Why Qualifying For The NCAA Tournament Is Important to Mid-Majors

Have you ever wondered why it’s so important for college programs to make the NCAA Tournament? If so, then read check out this excerpt from Michael Litos book:

A big portion of the $11 billion contract that CBS signed with the NCAA is wrapped up in what the NCAA calls it’s “Basketball Fund.” The fund is essentially monies sent to NCAA member schools for making the NCAA Tournament and advancing into deeper rounds.

According to the NCAA: The basketball fun provides for moneys to be distributed to Division 1 conferences based on their performance in the Division 1 Men’s Basketball Championship over a six-year rolling period (for the period 2000-2005 for the 2005-2006 distribution). Independent institutions receive a full unit share based on it’s tournament participation over the same rolling six-ear period. The basketball fund payments are sent to conferences and independent institutions in mid-April each year. One unit is awarded to each institution participating in each game, except the championship game. In 2004-05 each basketball unit was approximately $152,000 for a total $113.7 million distribution.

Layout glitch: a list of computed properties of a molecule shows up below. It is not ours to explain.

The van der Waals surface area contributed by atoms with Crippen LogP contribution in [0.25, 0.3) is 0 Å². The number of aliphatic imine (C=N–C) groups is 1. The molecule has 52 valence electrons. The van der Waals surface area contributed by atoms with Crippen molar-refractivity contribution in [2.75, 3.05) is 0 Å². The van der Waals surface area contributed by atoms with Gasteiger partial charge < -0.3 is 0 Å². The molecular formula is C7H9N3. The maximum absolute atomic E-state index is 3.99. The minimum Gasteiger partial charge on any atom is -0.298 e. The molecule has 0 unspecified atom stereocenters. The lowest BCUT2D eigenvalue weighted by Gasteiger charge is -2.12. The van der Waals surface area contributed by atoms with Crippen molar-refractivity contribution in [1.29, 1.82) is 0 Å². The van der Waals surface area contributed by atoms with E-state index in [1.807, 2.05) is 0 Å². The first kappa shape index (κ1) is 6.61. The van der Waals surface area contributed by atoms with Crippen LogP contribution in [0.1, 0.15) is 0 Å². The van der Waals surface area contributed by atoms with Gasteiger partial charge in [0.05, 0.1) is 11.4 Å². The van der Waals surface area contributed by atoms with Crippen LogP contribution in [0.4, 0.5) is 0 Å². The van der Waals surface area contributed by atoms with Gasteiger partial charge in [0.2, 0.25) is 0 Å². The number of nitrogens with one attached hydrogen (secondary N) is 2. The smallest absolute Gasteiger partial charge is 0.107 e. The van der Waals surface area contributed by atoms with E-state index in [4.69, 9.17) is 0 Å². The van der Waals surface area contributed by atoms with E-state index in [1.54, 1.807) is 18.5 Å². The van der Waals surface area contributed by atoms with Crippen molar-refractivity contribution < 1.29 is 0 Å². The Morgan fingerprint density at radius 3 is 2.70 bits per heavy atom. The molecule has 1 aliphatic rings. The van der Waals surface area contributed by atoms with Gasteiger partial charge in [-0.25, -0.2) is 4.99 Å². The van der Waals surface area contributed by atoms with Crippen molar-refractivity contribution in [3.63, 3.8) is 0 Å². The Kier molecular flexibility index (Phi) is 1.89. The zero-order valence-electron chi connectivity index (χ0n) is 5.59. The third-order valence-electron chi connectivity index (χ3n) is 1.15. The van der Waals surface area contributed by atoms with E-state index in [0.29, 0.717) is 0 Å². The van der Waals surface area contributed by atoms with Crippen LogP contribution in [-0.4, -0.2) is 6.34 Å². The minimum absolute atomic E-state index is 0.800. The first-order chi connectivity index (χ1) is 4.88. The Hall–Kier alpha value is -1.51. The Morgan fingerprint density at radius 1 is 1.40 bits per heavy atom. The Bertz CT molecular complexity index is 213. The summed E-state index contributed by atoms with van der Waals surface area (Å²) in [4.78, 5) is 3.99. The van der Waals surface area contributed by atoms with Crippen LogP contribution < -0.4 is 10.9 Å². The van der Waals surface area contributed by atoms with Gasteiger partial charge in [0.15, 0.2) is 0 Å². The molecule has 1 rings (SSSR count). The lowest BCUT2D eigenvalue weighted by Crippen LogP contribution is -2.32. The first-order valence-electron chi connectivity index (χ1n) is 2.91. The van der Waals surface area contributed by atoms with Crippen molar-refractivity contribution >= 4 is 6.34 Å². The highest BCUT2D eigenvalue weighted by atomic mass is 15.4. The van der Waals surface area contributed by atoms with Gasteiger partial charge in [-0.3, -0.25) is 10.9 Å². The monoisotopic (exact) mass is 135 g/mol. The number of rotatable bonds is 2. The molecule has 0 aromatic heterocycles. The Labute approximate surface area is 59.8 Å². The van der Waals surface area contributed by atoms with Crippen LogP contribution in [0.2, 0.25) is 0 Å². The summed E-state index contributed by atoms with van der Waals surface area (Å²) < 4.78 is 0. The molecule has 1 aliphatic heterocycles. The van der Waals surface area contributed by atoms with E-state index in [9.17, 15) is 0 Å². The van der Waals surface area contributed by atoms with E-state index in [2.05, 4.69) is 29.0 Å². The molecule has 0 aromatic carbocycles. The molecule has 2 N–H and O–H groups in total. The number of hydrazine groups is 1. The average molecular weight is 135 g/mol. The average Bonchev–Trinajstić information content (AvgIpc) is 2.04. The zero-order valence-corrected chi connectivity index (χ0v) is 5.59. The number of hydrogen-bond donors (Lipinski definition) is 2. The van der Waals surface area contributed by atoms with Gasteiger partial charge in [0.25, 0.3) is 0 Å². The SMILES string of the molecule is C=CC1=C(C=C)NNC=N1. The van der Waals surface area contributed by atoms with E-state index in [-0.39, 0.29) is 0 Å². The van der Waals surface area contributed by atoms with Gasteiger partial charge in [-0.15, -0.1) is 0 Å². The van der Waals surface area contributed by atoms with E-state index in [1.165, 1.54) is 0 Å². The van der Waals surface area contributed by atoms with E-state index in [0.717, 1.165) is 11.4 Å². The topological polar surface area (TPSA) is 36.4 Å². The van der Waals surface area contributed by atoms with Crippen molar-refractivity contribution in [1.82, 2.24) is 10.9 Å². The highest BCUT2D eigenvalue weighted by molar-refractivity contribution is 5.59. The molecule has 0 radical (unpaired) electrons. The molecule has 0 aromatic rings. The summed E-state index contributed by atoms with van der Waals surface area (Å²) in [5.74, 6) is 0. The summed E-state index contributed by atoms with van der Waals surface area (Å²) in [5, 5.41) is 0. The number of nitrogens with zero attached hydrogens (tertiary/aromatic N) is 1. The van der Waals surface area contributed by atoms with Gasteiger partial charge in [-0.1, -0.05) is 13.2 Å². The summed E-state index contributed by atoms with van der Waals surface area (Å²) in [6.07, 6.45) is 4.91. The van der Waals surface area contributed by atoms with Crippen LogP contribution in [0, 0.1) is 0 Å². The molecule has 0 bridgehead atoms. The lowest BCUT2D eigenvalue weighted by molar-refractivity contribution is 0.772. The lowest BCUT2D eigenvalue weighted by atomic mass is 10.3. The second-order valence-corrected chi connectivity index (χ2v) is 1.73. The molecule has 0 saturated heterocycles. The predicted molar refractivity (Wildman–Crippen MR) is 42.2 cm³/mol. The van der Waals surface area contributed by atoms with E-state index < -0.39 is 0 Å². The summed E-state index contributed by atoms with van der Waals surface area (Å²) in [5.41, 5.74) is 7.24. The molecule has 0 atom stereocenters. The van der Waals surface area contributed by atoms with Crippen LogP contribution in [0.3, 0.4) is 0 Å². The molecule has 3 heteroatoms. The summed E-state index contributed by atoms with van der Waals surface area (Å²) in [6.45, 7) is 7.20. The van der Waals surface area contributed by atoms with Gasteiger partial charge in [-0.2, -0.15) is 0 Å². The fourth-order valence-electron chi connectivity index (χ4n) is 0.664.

In short, over a six-year period a conference receives $152,000 per year, or a $912,000 cheque. To the Big 12 or Big 10 this may be a rounding error. To the MVC, it mean an additional $912,000 for each team that made the tournament, and one more share for each victory. When Maryland’s Drew Nicholas nailed a buzzer-beating, falling out of bounds, three-point shot to beat UNCW in the 2003 NCAA Tournament, it truly was a million dollar shot.

It becomes a circular proposition: the money earned from the NCAA helps a conference (and thus it’s schools) gain exposure on television. It helps the teams not have to schedule buy games in order to help their individual budgets. This way, member schools have a little more freedom in the manner in which they schedule games. Top teams can schedule top non-conference opponents with the goal of winning marquee games and impressing the selection committee, while at the same time not taking a huge RPI hit and avoiding he dreaded “bad loss.” Weaker teams can schedule smartly, getting themselves victories as opposed to shellacking in Lawence Kansas, or Durham, North Carolina. Winning – whether at the top or bottom of the conferences – fuels interest from fans and recruits, which fuels more winning, higher RPI, more exposure, and, or course, more NCAA Tournament berths. This all means another $912,000 check (or $152,000 over six years) and a better chance at winning in the tournament, and then the cycle begins anew.

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